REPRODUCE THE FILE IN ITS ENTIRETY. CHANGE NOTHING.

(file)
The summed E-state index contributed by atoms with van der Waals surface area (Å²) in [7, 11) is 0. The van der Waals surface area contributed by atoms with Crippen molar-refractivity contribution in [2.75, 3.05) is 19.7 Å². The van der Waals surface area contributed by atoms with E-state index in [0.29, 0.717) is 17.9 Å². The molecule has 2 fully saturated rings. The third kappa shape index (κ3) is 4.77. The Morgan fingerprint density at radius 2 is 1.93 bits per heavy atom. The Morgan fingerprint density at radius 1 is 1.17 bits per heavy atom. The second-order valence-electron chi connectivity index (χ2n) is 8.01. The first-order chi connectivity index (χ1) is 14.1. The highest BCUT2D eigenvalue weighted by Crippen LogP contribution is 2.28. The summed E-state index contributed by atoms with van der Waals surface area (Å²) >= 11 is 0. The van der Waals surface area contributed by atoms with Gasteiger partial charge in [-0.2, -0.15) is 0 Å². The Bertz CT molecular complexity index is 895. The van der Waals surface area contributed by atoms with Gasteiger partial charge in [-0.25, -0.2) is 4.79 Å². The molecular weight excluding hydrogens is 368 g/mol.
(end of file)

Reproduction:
The summed E-state index contributed by atoms with van der Waals surface area (Å²) in [7, 11) is 0. The van der Waals surface area contributed by atoms with Crippen molar-refractivity contribution in [2.75, 3.05) is 19.7 Å². The van der Waals surface area contributed by atoms with E-state index in [0.29, 0.717) is 17.9 Å². The molecule has 2 fully saturated rings. The third kappa shape index (κ3) is 4.77. The Morgan fingerprint density at radius 2 is 1.93 bits per heavy atom. The Morgan fingerprint density at radius 1 is 1.17 bits per heavy atom. The second-order valence-electron chi connectivity index (χ2n) is 8.01. The first-order chi connectivity index (χ1) is 14.1. The highest BCUT2D eigenvalue weighted by Crippen LogP contribution is 2.28. The summed E-state index contributed by atoms with van der Waals surface area (Å²) >= 11 is 0. The van der Waals surface area contributed by atoms with Gasteiger partial charge in [-0.2, -0.15) is 0 Å². The Bertz CT molecular complexity index is 895. The van der Waals surface area contributed by atoms with Gasteiger partial charge in [-0.25, -0.2) is 4.79 Å². The molecular weight excluding hydrogens is 368 g/mol.